Citicorp chairman John S. Reed said Thursday that traditional banking is destined to wither away, surviving only as blips on computer networks - but not soon.

In fact, Mr. Reed said it could take 50 to 70 years for full-scale electronic banking to take hold with a majority of the population.

He caught many of the 500 people in his audience off guard. Attending a Treasury Department conference on electronic money developments, they had been anticipating a greater sense of urgency from one of the industry's leading technology lights.

Instead they got a coolly reasoned case for gradualism, from an executive who confessed to have missed the mark with assumptions he had made earlier in his 31-year Citicorp career.

"I can't tell you how many things I said would happen that didn't happen," Mr. Reed said.

His message even seemed to catch one of his lieutenants, senior technology officer Colin Crook, by surprise: "Because I work for John Reed, I was very relieved to find out we are working on a 50- to 70-year time frame."

As the tongue in Mr. Crook's cheek indicated, Mr. Reed still has Citicorp on one of banking's faster technology tracks. It leads the industry with 300,000 on-line banking customers.

Mr. Reed added, though, that he is not ready to "consummate a transaction on the Internet" because of concerns about safety and customer confidence. Asked when full-service banking might begin through Citibank's Web site, he said, "not until it's secure."

He said he is pushing the company to learn the ways of Microsoft, with the goal of becoming the kind of "content provider" that an "interactive electronic world" will demand. He said he does not see Microsoft or its ilk as immediate threats to "eradicate banks," and he believes banks can learn from Microsoft's ability to understand its customers and deliver the desired "content."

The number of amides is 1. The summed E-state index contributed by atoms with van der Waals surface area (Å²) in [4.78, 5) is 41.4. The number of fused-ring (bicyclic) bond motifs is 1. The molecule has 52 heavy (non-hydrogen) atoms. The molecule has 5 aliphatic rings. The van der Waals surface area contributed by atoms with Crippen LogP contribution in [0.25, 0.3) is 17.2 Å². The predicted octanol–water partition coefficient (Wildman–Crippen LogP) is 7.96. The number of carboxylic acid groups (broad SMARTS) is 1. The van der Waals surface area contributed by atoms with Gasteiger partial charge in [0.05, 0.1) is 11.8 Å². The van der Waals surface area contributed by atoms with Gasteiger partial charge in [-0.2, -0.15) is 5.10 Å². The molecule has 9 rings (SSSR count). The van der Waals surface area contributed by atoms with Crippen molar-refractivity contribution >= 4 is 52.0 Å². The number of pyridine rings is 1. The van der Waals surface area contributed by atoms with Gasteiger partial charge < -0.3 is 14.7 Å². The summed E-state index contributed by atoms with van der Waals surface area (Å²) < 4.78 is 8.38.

Mr. Reed also said he regards the Gillette Co. as a model - a consumer product company with hundreds of millions of customers around the world and a distribution system that exploits economies of scale.

"The underlying microeconomics of competition are rather different in an electronic world," he said. As marketing moves onto interactive systems like the Internet, and becomes less dependent on branches and direct mailings, "your marketplace is the world, and we will have global products."

He said major innovations can provide a lasting advantage, as Merrill Lynch achieved with its Cash Management Account, Fidelity Investments with its mass-marketed mutual funds, and Citicorp with its mass-issuance of credit cards. Though many competitors followed, all three still lead in their respective niches.

But a fully wired banking world "will take a while," Mr. Reed said.

"The consumer is still the boss, and always will be," he added. "Some are early innovators, and they will be your electronic banking customers. But the average consumer is not there yet, and isn't going to be there for a while.

"Privacy and security are at the top of the list" of consumers' concerns, the Citicorp chief said. "They won't deal with anyone who doesn't give them the necessary assurances," which he said should come in the form of a "written bill of rights."

He said success with electronic banking "is not a question of economics or efficiency. It is a question of trust. The consumer will have to trust you. The Internet is fundamentally flawed in that regard ... We have to be 100% right 100% of the time, and that degree of protection doesn't exist today electronically."

Mr. Reed's luncheon talk provided only some of the buzz at the conference, part of Treasury's effort to monitor the policy implications of the Internet, smart cards, and similar developments. Some 200 people who could not fit in the Sheraton Washington meeting room watched from a video feed at the Office of Thrift Supervision.

Treasury Secretary Robert E. Rubin announced two initiatives: a consumer electronic payments task force, with officials from the three U.S. banking agencies, the Federal Trade Commission, and Treasury; and a multinational study by the Group of 7 industrialized countries.

The U.S. task force aims to "sort out which laws apply today ... and look hard at the issues (of) disclosure, consumer confusion, and liability," said the panel's chairman, Comptroller of the Currency Eugene A. Ludwig.

Mr. Rubin said Group of 7 officials will seek to resolve international legal conflicts arising from electronic money and banking. Results are to be presented at a meeting of G-7 leaders in Denver next June.

Olaf de Senerpont Domis contributed to this article.

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